And then we also saw the FBI’s version of the Osage story, at that time, and it had a pretty deplorable depiction of Native Americans, in particular the Osage. It made a mockery of how they spent their money and their lavish lifestyles, and how the FBI came in and saved the day. All that was in the back of our minds. But the real catalyst was this one moment, the culmination of everything that happens in Killers of the Flower Moon, which is Molly, and Ernest on the witness stand. It was shocking to believe that this relationship was real, that it actually existed, that these people did love and care for each other, and had an entire family. And then he systematically tried to eliminate her entire bloodline for the corruption of the American dream and the thirst for wealth and greed.

And here he is, admitting this to her, getting a life sentence, flip-flopping back and forth. And she’s got to look at him on the stand, and admit that her whole life with him has been a fraud. And that was what gave us an emotional reaction, immediately afterwards. It seemed like almost a preposterous idea. If you look at the depiction of Hale and Ernest in the FBI [version of the] story, they’re like sniveling cowards, crying because the FBI finally cracked the case and they were both in trouble. We kept on coming to the idea that, I didn’t feel anything, emotionally. Marty agreed.

We then started watching films again, like The Heiress, and particularly A Place in the Sun, to look at how a twisted bizarre love story and the corruption of that American dream could all go awry. And Montgomery Clift’s relationship with Elizabeth Taylor and his wife and what he does and what he sacrifices. And we started to say, well, what if this was just in the household that would lead us to understand more of Osage culture, the clash of these two cultures. During such an insane, bizarre period of time because there’s an association with Native Americans and white people and the whole genre was completely flipped in this movie. Here you have the Osage with this massive amount of wealth…it was like the gold rush back then, and it attracted this white opportunistic vermin that came in trying to reclaim Native American land. And right nearby, the same thing happened with African-American wealth, with the Black Wall Street massacre in Tulsa. Oklahoma was this powder keg.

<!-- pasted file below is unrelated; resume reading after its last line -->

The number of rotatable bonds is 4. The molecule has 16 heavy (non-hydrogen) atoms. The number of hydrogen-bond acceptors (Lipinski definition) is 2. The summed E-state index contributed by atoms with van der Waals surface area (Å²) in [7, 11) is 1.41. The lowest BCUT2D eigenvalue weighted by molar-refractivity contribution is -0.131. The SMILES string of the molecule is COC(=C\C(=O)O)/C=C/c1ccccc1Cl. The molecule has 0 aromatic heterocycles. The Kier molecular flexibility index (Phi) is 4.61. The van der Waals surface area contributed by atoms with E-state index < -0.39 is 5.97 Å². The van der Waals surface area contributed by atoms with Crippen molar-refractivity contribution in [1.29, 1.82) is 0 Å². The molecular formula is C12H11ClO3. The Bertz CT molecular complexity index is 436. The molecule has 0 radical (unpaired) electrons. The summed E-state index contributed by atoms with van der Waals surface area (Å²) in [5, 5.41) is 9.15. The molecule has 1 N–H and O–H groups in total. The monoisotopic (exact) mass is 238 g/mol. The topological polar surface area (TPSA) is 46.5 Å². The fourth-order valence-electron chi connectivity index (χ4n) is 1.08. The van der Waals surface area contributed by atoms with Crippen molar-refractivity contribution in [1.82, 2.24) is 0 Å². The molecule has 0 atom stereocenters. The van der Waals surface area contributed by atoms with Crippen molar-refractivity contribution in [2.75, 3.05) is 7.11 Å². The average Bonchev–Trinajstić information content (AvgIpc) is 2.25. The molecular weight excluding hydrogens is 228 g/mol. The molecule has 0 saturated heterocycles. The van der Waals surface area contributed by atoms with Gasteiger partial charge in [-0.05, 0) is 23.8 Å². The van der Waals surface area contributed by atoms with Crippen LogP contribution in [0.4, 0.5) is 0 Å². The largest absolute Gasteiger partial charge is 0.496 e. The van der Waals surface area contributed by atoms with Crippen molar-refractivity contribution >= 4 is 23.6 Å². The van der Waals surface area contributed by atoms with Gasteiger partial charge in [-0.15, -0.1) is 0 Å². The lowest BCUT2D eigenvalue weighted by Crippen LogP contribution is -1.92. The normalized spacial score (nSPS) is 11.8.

So Marty just said, I’m going to go do this other movie. We don’t have a script. And we pitched another version. It was not met with rocket fuel enthusiasm when we said that we were going to try this other idea. And Marty had to say, ‘hey guys, look, trust me, I’m going to make this happen. I’ve done a couple movies before.’

DEADLINE: Not many filmmakers could do that.

DICAPRIO: We took the chance on it and I’m really glad we did, because we got into the heart and soul of this very bizarre, twisted relationship, which is a symbol in a lot of ways of how incredibly sadistic some of these people were in trying to take advantage of the Osage during that time period.

DEADLINE: It wasn’t like the FBI comes in and there are 10 possible suspects doing these murders, so it would’ve made it more like the time De Niro played Capone, up against Kevin Costner in The Untouchables. You knew going in who was terrorizing Chicago with a crime spree. That’s been done. What’s the closest movie you made where you and your creative cohorts decided you were going down the wrong road and you turn the whole movie on its ear?

DICAPRIO: This was a first for me, where we completely flipped it., I spoke a lot to David Grann, and he kept saying was that Ernest was a very malleable character. He was highly under the mental influence of his uncle. The real banality of evil, as Bob calls his Hale character, is his lust for everything around him. And how he assimilates himself in the Osage community. It was so beyond detestable, but Ernest did develop this relationship with Mollie. That was a real one. When we saw The Heiress, it started to all click with Olivia de Havilland. And then we met Lily, we saw her face. She has this incredible face that is so endearing to an audience and you feel so much for her, and so the tension in the movie is not about solving the crime, it’s about what’s going to happen with this relationship.